Steinberg V the Chicago Medical School

3234 Words May 6th, 2013 13 Pages
Steinberg v The Chicago Medical School
Appellate Court of Illinois, First District, Third Division.

Mejda, P.J., and McGloon, J

DEMPSEY, Justice:
In December 1973 the plaintiff, Robert Steinberg, applied for admission to the defendant, the Chicago Medical School, as a first-year student for the academic year 1974--75 and paid an application fee of $15. The Chicago Medical School is a private, not-for-profit educational institution, incorporated in the State of Illinois. His application for admission was rejected and Steinberg filed a class action against the school, claiming that it had failed to evaluate his application and those of other applicants according to the academic entrance criteria printed in the school's bulletin.
…show more content…
Generally, parties may contract in any situation where there is no legal prohibition, since the law acts by restraint and not by conferring rights. Berry v. De Bruyn (1898), 77 Ill.App. 359. However, it is basic contract law that in order for a contract to be binding the terms of the contract must be reasonably certain and definite. Kraftco Corp v. Koblus (1971), 1 Ill.App.3d 635, 274 N.E.2d 153.

A contract, in order to be legally binding, must be based on consideration. Wickstrom v. Vern E. Alden Co. (1968), 99 Ill.App.2d 254, 240 N.E.2d 401. Consideration has been defined to consist of some right, interest, profit or benefit accruing to one party or some forbearance, disadvantage, detriment, loss or responsibility given, suffered or undertaken by the other. Riddle v. La Salle National Bank (1962), 34 Ill.App.2d 116, 180 N.E.2d 719. Money its a valuable consideration and its transfer or payment or promises to pay it or the benefit from the right to its use, will support a contract.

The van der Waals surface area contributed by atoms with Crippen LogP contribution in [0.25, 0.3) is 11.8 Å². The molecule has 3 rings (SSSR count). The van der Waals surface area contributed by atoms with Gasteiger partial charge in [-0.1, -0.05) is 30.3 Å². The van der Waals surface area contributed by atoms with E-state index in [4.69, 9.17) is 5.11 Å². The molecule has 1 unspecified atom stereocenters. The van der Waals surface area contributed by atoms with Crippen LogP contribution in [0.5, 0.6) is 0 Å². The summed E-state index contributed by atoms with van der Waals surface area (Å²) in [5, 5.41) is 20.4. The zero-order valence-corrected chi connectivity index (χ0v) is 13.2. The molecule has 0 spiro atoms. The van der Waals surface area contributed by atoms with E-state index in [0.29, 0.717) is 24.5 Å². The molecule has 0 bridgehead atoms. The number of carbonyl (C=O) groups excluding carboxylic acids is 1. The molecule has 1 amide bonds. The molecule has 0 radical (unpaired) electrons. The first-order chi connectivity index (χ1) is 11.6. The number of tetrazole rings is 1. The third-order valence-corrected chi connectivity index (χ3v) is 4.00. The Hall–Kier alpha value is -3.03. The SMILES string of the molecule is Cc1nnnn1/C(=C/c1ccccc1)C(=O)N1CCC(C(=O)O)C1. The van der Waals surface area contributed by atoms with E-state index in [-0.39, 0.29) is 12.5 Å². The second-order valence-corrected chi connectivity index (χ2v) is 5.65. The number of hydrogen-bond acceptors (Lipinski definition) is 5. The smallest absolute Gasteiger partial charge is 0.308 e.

In forming a contract, it is required that both parties assent to the same thing in the same sense (La Salle National Bank v. International Limited (1970), 129 Ill.App.2d 381, 263 N.E.2d 506) and that their minds meet on the essential terms and conditions. Richton v. Farina (1973), 14 Ill.App.3d 697, 303 N.E.2d 218. Furthermore, the mutual consent essential to the formation of a contract, must be gathered from the language employed by the parties or manifested by their words or